Tuesday, March 10, 2009
Last Chance to see Last Chance Harvey
Sometimes Christmas movies do better in the spring, and this is one such movie. Released on Christmas day, but still playing in some theaters (having taken in a modest $14 million), this movie keeps on percolating along, pleasing one audience after another. In a season of bad, mad, and sad movies, this one will bring a smile to your face, and perhaps as well a tear to your eyes.
Harvey Shine very believably played by Dustin Hoffman is a dying breed--- he is a jingle writer (think Barry Manilow before he had his first big hit-- 'Mandy'), and his boss (Richard Schiff, late of West Wing fame) is trying to tell him his career is over. Harvey is going to London for his daughter's wedding, and its going to be awkward, as Harvey's wife has remarried, and Harvey has hardly kept in proper touch with his daughter, never mind his ex-wife. He's been too busy writing jingles (though he longs to have been a good jazz pianist).
Enter fetching, though middle-aged, Kate Walker (Emma Thompson), who lives with her Mum, and has a job at Heathrow trying to interview people about their traveling experiences and why they are coming to London. This is no easy job, getting people to stop for such an interview. I would know. One time when I was twiddling my thumbs in the Sydney airport Down Under, I was sequestered by a relentless lady who needed to make her quota for the day. She was more than a little persistent.
Kate Walker is a woman tired of being disappointed by men, and a woman who finds it easy just settling for less than life's best for her, though she longs for love. Enter Harvey Shine who: 1) just learned he was fired; 2) went to his daughter's wedding and felt like a total fifth wheel, as his daughter asked her new step father to walk her down the aisle; and 3) he missed his flight back to New York to try and argue his way back into a job. That's a truly bad day, and as luck would have it, Kate is in the same bar at the airport, having a bad day of her own.
The romance that buds over the conversations they begin having in this bar progresses slowly, steadily, and you do not have the ridiculous scenario of them hopping right into bed before they know each other well. In other words, they do not become 'barely' acquainted whilst they are still barely acquainted, which is a good rule for one and all. In fact, we never get to the bedroom in this movie, and it is all the more touching, believable, and enjoyable for it. Hooray-- a movie that doesn't need to come on like a cheap date, too desperate to please.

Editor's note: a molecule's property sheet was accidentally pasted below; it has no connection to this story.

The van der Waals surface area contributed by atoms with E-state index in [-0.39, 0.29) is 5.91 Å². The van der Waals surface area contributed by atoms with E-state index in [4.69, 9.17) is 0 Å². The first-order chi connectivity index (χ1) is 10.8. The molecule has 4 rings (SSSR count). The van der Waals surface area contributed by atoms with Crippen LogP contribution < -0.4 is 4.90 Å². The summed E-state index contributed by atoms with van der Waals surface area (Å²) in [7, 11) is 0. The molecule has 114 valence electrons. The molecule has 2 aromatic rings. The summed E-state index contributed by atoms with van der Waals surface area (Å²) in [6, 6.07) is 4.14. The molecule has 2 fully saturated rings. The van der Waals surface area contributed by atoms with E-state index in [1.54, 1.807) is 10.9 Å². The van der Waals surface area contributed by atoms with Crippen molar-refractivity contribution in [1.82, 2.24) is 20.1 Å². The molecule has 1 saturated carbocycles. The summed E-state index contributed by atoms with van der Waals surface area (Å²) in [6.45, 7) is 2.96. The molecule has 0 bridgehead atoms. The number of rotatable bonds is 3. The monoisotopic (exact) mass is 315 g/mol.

I love the acting craft that both Emma Thompson and Dustin Hoffman (has he ever played a romantic lead before?) bring to films, and if there was nothing more to this brief (92 minutes) film, it would be well worth seeing for that reason alone. It is hard to find good romantic films for those over 30, but this is a fine one and well worth seeing. Skip Watchmen as far too violent, sadistic, nihilistic, and sexually explicit, and go see "Last Chance Harvey" instead of "Super Heroes who aren't and the Refugee from the Blue Man group".
This movie is actually about having a second or at least a last chance in life for romance. It does deal with the serious issue of broken families and the havoc divorce, abortion, and other such grave severings cause for the children of divorce. This is a low budget movie which will move you in various good ways, and if you love London like I do, you'll enjoy the scenery as well. Imagine that--- a movie that doesn't require car chases, bedroom scenes, action, action, action to entertain a person. Like Harvey, it may be a dying breed, but is worth a jingle if you have the time.